Prince Philip heartbreak: Duke bows out with final salute ending 80 year military career


PRINCE Philip has stepped down from his role of Colonel-in-Chief of British Army regiment The Rifles, following a military career spanning over 80 years.

The Duke of Edinburgh handed over the role to Camilla, Duchess of Cornwall, yesterday in what was the Prince’s first public appearance in over a year. Prince Philip looked smart and proud as he attended the ceremony in a navy suit and striped tie. His military career makes him the longest-serving consort in British history, and though his active career ended in 1951, the Prince has had a close connection with the armed forces ever since. At yesterday’s ceremony, Colonel Commandant of the Rifles, General Sir Patrick Sanders, handed over Prince Philip’s Colonel-in-Chief title to Camilla. Assistant Colonel Commandant, Major General Tom Copinger-Symes, offered the salute and paid tribute to Philip. He told him: “Your Royal Highness, Colonel-in-Chief… all Rifleman, serving or retired would like to thank you for 67 years of continuous service, support and leadership to the Rifles and our forming and antecedent regiments.
Prince Philip at The Rifles ceremony
Prince Philip handed over his Rifles title to Camilla yesterday. (Image: Samir Hussein / WireImage / Getty) “And on this occasion, as you hand over your duties, to her Royal Highness, the Duchess of Cornwall, we would like to wish you fair wind and following seas.” The Duke had held that title since the The Rifles regiment was first formed in 2007. The Duke of Edinburgh was born into an unsteady life on the Greek island of Corfu on June 10, 1921. Less than two years later, he and his family were evacuated on a Royal Navy ship.
Prince Philip smiling at The Rifles ceremony
Prince Philip held senior roles on a number of Navy ships in his career. (Image: Samir Hussein / WireImage / Getty) It was not until Prince Philip was eight years old that he travelled to England to live with his grandmother and uncle, where he began his military career in 1939 ahead of World War II. During the extensive military career that followed, the Duke saw action in the Battle of Crete and the Battle of Cape Matapan. He was also present in Tokyo when the Japanese surrendered to Allied Forces in 1945. According to a Forces timeline of his history, The Duke quickly climbed the military ranks after joining the Navy. In 1940, he joined the battleship HMS Ramillies, spending six months on the water in the Indian Ocean.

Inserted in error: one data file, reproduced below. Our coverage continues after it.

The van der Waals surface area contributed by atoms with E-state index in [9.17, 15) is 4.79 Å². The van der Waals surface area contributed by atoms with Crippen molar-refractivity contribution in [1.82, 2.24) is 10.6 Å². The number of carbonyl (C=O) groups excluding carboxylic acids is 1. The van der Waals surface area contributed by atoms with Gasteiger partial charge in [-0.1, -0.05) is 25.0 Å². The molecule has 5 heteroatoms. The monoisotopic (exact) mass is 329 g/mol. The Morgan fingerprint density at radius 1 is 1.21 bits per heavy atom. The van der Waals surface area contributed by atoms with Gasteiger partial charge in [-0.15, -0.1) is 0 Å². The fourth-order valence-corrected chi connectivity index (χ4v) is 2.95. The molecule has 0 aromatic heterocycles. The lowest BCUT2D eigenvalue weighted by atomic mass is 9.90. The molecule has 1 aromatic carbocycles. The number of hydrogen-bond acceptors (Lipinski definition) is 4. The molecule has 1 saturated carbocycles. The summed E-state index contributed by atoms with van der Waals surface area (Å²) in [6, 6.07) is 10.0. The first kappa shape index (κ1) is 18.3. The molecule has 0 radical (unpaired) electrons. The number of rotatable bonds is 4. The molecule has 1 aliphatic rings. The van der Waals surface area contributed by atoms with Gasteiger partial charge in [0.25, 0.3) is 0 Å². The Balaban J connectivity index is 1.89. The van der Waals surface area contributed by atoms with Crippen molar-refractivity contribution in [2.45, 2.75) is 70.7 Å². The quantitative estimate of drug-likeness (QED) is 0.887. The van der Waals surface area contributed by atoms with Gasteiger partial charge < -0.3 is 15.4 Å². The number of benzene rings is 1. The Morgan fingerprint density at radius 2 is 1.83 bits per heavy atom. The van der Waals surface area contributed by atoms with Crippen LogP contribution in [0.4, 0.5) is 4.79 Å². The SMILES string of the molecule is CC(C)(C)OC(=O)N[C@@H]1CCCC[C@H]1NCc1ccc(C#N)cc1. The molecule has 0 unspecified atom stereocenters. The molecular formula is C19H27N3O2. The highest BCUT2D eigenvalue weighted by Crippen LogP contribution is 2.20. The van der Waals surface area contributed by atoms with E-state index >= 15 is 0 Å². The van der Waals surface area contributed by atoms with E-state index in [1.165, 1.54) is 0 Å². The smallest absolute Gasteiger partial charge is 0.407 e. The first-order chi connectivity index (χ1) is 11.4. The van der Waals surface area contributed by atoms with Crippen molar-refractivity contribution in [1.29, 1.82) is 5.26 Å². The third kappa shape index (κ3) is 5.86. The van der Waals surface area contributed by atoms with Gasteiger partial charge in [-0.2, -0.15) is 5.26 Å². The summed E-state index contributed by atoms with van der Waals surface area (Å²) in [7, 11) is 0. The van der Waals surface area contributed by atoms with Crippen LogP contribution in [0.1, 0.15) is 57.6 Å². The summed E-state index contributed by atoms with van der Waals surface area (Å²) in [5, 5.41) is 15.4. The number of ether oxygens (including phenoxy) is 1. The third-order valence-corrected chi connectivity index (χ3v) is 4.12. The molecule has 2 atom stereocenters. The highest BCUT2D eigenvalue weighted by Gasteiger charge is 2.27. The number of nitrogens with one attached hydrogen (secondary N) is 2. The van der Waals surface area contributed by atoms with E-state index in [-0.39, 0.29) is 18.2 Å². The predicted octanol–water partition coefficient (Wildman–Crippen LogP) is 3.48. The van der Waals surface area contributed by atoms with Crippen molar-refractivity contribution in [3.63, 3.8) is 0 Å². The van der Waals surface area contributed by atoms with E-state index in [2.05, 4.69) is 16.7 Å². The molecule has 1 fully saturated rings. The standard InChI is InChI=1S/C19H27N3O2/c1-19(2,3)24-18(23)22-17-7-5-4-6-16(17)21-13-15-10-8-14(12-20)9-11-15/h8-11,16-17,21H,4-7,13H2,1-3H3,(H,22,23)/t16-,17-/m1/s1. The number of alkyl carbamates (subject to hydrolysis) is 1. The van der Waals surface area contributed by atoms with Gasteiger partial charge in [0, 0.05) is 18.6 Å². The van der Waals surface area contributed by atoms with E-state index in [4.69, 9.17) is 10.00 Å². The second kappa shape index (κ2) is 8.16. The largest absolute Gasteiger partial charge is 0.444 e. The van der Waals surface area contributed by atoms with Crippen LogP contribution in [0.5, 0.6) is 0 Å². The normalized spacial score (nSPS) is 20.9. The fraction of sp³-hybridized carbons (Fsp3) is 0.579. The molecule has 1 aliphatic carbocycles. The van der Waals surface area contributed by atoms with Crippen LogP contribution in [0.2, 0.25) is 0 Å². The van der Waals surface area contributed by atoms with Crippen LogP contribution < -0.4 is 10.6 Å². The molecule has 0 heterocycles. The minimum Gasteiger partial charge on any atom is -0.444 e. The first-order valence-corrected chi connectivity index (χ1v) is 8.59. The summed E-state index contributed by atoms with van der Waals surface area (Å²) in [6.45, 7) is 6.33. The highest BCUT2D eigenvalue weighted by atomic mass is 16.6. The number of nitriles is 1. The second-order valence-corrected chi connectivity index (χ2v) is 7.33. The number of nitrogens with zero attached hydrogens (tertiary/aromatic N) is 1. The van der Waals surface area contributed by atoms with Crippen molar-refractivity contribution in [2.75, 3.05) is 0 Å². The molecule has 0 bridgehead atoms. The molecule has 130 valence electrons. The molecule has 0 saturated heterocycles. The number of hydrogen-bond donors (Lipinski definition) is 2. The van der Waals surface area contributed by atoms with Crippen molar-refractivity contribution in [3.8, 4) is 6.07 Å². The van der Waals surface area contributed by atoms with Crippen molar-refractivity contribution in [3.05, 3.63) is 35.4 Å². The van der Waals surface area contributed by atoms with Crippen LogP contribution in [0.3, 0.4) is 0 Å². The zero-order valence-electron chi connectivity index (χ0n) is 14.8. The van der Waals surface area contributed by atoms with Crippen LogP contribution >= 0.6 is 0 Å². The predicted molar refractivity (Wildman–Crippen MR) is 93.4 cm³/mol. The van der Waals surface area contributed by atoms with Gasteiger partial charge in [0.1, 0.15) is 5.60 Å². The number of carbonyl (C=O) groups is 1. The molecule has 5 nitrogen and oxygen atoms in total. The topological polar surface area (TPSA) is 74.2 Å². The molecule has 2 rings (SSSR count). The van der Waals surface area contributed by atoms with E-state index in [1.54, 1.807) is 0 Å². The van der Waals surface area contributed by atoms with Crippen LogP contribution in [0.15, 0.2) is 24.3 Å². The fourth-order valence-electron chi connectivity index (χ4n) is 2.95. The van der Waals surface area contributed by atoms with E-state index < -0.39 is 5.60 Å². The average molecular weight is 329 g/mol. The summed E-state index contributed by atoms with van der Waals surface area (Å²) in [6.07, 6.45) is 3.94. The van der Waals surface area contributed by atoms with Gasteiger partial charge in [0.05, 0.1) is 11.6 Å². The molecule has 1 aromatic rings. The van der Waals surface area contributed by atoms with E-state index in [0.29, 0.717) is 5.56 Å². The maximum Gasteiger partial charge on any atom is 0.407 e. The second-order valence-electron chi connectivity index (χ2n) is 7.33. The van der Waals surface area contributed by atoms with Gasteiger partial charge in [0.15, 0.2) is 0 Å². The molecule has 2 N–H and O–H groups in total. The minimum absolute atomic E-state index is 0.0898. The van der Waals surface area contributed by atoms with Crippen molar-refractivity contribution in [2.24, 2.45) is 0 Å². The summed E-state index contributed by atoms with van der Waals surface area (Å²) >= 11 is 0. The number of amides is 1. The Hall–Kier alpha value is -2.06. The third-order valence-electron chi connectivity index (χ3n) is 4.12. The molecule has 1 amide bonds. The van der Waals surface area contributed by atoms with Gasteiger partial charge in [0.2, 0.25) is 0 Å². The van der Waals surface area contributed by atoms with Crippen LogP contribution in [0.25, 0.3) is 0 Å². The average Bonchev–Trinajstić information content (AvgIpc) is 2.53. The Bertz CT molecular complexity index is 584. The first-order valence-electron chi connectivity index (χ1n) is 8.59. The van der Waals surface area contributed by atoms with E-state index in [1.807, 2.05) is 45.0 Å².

Prince Philip smiles at guard at ceremony
Prince Philip at yesterday’s ceremony – the Duke has remained close to the military for decades. (Image: Samir Hussein / WireImage / Getty) The following year, Prince Philip served on another ship – the HMS Valiant – and was quickly commended for spotting an enemy vessel with search lights. He was soon awarded the Greek War Cross of Valour, and soon became one of the youngest officers in the entire Navy to achieve the rank of First Lieutenant. The Duke was also made second-in-command of the HMS Wallace, which was sent out to the Mediterranean to provide cover in Sicily. A year later, the Duke carried his rank over to a Fleet Destroyer – the HMS Whelp – which was active in the Indian Ocean as part of the British Pacific Fleet.
Prince Philip and the Queen smiling
Prince Philip proposed to the Queen in 1946. (Image: Tim Graham / Getty) In 1946, the Duke had returned home, and asked for Princess Elizabeth’s hand in marriage. It was not until 1947 that Prince Philip renounced his rights to the Greek throne to become a subject of Britain. Prince Philip returned to sea, holding senior roles on various ships, until 1951 where his active military career ended in order for him to support Princess Elizabeth in her roles. Even afterwards, he was awarded a range of other titles including Admiral of the Sea Cadet Corps, Colonel-in-Chief of the Army Cadet Force, Air Commodore-in-Chief of the Air Training Corps, and Commander of the Royal Navy. Source: EXPRESS CO UK
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